The second component of the directive is the switchover rule. At the moment, if a company from the EU invests in a company from a country with low taxes outside the EU the dividends paid back to the European company are treated by member states as already properly taxed in the third country. Many times, however, this is not so, thus the introduction of the switchover rule, which will mandatory tax dividends if they have not been properly taxed in the third country before that. Here, too, the external strategy will be expected to do a good job, so that the uninterrupted exchange of information is secured.
Another problem the directive will attempt to solve is the situation where companies avoid taxation by transferring assets. For example, a pharmaceutical company in the EU develops a new product and deducts the R&D expenses from the taxable profit. When the product starts generating profit, the company moves the product to a no-taxes country and registers the patent there. This way the EC feels that the value of the intellectual property remains untaxed. With tax exit rule member states will tax the product before it is moved abroad.
A limit to the interest rates on inter-company credits, aimed at avoiding taxes, is planned as well. At the moment a EU company can establish a branch in a third country with low taxes, which extends a loan with high interest to the mother-company or another of its branches within the EU. The directive will limit the size of interest rate that the company can deduct. Another measure is fighting hybrids. Those are companies, which take advantage of discrepancies between member states to avoid taxes. A company is used as an example, which operates in two member states and establishes a new legal entity in one of the two. The new company draws a loan in the group’s name and pays the interest on the loan. The two member states treat this hybrid company differently, but the result is that both countries allow tax deduction because of the interest.
The last rule in the directive is on abuse. The package was generally met favourably during the debate on Tuesday, including by the group of European Conservatives and Reformists (ECR), where the British Conservatives sit. The British members of the group, however, voiced their concern that this proposal could be used as another excuse for “more Europe”. Another Eurosceptic group – Europe of Nations and Freedom (ENF), created by Marine Le Pen – also backed the proposal. The only group to keep its hard eurosceptic tone was Europe of Freedom and Direct Democracy (EFDD), who insisted that tax policy remained national. The proposal was even backed by Irish MEPs.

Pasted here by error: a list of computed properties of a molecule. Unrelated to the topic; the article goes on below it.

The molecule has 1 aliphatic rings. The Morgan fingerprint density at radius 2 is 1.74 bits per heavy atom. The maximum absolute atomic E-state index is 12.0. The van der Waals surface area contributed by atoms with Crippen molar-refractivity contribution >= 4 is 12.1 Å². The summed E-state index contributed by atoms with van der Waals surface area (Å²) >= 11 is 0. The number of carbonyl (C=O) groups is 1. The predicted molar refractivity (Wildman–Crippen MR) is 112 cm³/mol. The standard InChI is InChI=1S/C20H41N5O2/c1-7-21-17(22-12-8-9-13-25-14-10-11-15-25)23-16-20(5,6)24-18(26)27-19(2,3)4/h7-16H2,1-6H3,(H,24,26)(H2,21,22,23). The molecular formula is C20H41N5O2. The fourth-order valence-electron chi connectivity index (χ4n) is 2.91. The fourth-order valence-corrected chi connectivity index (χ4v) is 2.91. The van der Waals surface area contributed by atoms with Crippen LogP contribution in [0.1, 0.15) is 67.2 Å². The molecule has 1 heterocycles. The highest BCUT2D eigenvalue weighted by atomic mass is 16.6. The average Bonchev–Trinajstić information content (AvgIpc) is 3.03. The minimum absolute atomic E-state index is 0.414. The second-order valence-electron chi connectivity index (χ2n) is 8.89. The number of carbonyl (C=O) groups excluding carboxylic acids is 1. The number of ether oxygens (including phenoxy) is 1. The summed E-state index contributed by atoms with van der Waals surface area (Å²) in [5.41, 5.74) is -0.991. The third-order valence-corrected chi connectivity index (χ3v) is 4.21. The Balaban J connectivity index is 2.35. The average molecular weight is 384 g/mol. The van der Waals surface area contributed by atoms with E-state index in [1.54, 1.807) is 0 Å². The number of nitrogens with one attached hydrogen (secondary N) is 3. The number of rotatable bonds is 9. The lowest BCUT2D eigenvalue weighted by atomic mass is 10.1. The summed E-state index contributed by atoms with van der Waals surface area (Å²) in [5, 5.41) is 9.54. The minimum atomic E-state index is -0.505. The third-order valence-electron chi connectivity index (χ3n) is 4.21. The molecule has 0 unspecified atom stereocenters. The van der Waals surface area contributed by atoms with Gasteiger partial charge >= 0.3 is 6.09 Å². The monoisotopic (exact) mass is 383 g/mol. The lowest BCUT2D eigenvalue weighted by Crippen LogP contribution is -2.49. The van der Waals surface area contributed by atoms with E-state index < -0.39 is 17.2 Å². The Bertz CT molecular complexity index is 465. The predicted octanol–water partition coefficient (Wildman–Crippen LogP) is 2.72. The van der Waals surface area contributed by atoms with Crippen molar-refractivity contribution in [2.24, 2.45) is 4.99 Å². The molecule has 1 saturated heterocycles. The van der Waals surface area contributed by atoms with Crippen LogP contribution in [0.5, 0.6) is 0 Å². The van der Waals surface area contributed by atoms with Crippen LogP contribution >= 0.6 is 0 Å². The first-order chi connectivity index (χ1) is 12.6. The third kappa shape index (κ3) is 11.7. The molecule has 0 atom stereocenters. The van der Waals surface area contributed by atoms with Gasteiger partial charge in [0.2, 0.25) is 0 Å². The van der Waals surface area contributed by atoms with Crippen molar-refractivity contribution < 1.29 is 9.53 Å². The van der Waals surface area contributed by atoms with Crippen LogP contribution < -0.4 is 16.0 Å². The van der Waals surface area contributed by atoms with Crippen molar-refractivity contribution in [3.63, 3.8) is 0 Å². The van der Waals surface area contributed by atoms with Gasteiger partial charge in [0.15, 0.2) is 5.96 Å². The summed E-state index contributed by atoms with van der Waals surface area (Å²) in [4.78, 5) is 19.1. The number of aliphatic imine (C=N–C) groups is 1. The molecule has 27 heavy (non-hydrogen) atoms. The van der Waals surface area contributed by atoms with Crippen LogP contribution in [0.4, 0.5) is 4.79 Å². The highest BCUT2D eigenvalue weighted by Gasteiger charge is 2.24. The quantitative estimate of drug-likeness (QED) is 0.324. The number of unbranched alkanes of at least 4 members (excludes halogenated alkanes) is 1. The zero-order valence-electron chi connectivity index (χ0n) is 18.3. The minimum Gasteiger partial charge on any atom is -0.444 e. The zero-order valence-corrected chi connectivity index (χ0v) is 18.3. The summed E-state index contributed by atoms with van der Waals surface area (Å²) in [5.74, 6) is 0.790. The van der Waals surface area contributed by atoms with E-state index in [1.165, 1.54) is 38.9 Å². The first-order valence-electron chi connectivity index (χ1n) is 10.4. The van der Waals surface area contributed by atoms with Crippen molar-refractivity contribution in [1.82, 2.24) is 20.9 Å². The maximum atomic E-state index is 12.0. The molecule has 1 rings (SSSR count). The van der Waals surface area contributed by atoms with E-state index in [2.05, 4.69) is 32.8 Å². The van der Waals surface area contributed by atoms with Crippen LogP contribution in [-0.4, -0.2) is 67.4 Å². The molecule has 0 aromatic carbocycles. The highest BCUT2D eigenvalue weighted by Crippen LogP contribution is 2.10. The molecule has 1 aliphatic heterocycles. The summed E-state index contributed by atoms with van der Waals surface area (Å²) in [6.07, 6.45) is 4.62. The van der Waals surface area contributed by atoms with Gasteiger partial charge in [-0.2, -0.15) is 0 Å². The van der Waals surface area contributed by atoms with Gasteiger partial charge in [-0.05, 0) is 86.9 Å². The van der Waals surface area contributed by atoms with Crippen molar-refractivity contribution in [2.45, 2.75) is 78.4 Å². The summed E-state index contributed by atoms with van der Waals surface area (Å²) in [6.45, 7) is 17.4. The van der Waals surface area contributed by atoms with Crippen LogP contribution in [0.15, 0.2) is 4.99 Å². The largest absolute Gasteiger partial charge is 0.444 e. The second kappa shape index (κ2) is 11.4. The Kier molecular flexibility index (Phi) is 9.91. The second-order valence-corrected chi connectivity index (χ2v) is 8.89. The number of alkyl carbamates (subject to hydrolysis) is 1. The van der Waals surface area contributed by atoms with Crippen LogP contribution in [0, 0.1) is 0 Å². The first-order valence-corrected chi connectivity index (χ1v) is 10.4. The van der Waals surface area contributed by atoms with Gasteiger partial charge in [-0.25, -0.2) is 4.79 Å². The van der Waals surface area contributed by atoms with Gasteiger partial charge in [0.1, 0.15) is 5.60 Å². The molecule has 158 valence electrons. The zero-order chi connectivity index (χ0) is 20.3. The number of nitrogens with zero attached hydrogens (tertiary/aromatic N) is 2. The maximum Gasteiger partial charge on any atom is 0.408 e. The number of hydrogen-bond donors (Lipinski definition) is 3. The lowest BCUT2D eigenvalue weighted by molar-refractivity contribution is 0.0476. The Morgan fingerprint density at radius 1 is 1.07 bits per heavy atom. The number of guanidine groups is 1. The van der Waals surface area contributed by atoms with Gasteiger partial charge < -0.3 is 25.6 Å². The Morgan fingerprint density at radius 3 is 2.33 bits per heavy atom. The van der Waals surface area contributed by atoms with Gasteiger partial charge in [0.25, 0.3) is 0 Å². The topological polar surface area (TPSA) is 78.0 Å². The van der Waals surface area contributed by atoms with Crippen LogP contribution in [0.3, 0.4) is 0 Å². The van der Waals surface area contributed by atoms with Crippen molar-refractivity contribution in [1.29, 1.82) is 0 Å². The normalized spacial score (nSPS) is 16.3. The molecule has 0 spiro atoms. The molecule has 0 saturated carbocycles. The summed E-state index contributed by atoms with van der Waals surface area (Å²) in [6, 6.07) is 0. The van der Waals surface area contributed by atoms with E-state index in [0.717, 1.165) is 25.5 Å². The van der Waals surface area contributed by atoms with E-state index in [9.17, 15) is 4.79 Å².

In fact, it is an insurance policy in case the EC’s intentions to put for discussion once again its revised plan for implementation of a common consolidated corporate tax base (CCCTB) should fail this year. According to the EC, the proposal for the CCCTB should not be waited for, because it is important that work begins on fair taxation. Several MEPs, however, insisted on CCCTB.Liberal Michael Theurer (Germany) stated that this was exactly what was missing from Pierre Moscovici’s proposal and Croatian MEP Ivana Maletić wanted to know how did the Commissioner plan to implement CCCTB effectively, which is welcomed by several large multinational financial institutions. Bernd Lucke (ECR, Germany) was also interested in the CCCTB.
During one of the two unprecedented hearings of large multinational companies in the special tax committee of the EP at the end of last year, representatives from the British financial group Barclays announced that the introduction of CCCTB would simplify the rules and will be welcomed by business. They warned, however, that care must be taken not to over complicate the system instead of simplifying it. The most avid adversary of the introduction of CCCTB is Ireland. In fact, during these hearings all companies explained that the problem would be solved by simpler tax systems. Among those companies are Google, HSBC, Amazon, and Facebook.
Pierre Moscovici’s package will be discussed in the Economic and Financial Affairs Council (ECOFIN) as early as this month. The French Commissioner was moderately optimistic on the possibility of reaching an agreement. It is quite probable that instead of against multinational companies, the battle will be between member states. Keeping in mind, however, that attitudes towards the CCCTB are highly hostile and the chances for it going through are minimal, it is quite possible that Moscovici’s far from ambitious project squeezes through.